Friday, August 29, 2008

Using cronolog with Apache and AWStats

I've been meaning to do this for a long time, I've just never gotten around to it. My access_log file for Apache is currently somewhere around 638mb, and starts somewhere around 2 1/2 years ago. I've always wanted to name my log files with the year and month, I've just never gotten around to it. Today Phil Windley made mention of cronolog in his UTOSC presentation, and my first thought was, "hey, I've been meaning to do that!"

Installation was easy:

yum install cronolog

Then a quick change to my httpd.conf file:

ErrorLog "|/usr/sbin/cronolog /path/to/error_log_%Y-%m"
CustomLog "|/usr/sbin/cronolog /path/to/access_log_%Y-%m" combined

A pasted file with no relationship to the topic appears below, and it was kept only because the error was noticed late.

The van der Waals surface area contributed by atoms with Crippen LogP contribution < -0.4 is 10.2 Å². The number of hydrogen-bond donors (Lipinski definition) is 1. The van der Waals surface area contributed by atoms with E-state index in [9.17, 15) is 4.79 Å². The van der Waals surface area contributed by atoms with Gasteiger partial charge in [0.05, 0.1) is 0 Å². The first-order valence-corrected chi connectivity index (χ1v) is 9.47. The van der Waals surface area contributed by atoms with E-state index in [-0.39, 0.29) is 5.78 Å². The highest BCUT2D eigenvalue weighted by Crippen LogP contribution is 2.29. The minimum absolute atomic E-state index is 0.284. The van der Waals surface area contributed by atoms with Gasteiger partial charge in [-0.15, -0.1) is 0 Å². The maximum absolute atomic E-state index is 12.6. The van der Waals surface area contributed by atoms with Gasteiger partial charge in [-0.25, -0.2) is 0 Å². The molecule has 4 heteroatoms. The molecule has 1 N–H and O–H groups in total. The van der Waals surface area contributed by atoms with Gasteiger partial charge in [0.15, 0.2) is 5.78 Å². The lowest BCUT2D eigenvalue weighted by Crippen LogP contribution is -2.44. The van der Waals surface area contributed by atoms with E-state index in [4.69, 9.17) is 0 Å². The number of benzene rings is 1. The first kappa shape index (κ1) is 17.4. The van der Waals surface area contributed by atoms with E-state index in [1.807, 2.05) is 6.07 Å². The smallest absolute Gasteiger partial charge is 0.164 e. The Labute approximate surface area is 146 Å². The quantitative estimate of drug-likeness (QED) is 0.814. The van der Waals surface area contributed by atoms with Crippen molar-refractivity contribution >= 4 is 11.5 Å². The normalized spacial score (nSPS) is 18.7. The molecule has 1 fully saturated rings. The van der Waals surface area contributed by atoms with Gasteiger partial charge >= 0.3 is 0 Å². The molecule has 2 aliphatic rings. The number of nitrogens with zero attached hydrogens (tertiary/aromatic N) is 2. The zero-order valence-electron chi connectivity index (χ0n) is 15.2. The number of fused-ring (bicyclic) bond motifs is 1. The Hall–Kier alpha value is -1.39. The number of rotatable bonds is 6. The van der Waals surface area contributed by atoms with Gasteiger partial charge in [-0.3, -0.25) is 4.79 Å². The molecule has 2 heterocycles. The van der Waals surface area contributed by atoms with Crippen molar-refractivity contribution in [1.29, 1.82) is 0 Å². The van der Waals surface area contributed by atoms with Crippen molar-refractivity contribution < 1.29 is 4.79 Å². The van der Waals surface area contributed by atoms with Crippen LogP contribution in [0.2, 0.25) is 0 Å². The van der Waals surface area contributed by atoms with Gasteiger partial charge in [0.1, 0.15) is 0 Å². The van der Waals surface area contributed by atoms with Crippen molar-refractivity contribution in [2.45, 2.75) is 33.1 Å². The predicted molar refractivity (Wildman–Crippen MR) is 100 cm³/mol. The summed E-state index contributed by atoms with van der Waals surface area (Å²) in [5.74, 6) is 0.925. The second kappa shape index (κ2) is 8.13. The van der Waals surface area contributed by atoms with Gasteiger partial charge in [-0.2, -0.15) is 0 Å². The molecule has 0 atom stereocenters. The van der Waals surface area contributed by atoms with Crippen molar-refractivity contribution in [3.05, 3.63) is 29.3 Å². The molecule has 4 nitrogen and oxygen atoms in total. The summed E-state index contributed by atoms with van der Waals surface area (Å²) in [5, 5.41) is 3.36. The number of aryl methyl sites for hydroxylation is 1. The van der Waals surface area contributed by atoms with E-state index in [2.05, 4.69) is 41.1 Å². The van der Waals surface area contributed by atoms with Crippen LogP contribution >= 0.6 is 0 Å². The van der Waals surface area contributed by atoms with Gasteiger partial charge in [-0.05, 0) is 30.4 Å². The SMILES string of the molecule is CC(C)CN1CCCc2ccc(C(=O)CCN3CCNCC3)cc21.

The %Y will give you a four-digit year, %m will give you a two-digit month. Restart Apache, make sure everything works. Then edit your awstats.*.conf file:


Slightly different date syntax, but you get most of it: %YYYY is a four-digit year, %MM is a two-digit month. AWStats also includes a -n after the date code, which refers to the number of hours back to go. %YYYY-2 would mean whatever the year was two hours ago.

Guess what? That's it! If you're like me, and you want small log files sorted by date, this is the way to go. Apache doesn't do it by itself, and in retrospect it's probably pretty trivial to set something up, but cronolog is already there, and setting it up is even more trivial. AWStats already has support for date-stamped files built-in, so it's just as easy to set it up.

Have fun with that one.

1 comment:

  1. Another way to do this:

    ErrorLog "|/usr/sbin/cronolog -S /path/to/error_log /path/to/%Y/%m/%d-error_log"
    CustomLog "|/usr/sbin/cronolog -S /path/to/access_log /path/to/%Y/%m/%d-access_log" Combined

    This will setup a symlink called access_log and error_log which each points to the most recent logfile and gets rotated automatically.


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